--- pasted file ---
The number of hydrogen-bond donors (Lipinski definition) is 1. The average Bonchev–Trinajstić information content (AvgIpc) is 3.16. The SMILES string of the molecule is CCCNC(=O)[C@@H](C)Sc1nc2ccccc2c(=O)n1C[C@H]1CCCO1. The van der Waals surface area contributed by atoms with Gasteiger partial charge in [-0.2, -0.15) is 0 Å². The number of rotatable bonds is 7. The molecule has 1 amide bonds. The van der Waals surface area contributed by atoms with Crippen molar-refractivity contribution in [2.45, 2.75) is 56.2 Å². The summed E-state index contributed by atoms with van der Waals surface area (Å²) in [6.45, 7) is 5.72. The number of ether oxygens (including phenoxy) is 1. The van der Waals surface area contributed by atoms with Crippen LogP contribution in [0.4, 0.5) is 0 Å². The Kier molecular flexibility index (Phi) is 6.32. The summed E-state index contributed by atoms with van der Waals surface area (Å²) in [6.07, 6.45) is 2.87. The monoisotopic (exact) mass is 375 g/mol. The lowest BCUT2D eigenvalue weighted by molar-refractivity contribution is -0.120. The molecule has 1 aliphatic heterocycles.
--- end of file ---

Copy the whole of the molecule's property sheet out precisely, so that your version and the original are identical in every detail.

The number of hydrogen-bond donors (Lipinski definition) is 1. The average Bonchev–Trinajstić information content (AvgIpc) is 3.16. The SMILES string of the molecule is CCCNC(=O)[C@@H](C)Sc1nc2ccccc2c(=O)n1C[C@H]1CCCO1. The van der Waals surface area contributed by atoms with Gasteiger partial charge in [-0.2, -0.15) is 0 Å². The number of rotatable bonds is 7. The molecule has 1 amide bonds. The van der Waals surface area contributed by atoms with Crippen molar-refractivity contribution in [2.45, 2.75) is 56.2 Å². The summed E-state index contributed by atoms with van der Waals surface area (Å²) in [6.45, 7) is 5.72. The number of ether oxygens (including phenoxy) is 1. The van der Waals surface area contributed by atoms with Crippen LogP contribution in [0.4, 0.5) is 0 Å². The Kier molecular flexibility index (Phi) is 6.32. The summed E-state index contributed by atoms with van der Waals surface area (Å²) in [6.07, 6.45) is 2.87. The monoisotopic (exact) mass is 375 g/mol. The lowest BCUT2D eigenvalue weighted by molar-refractivity contribution is -0.120. The molecule has 1 aliphatic heterocycles.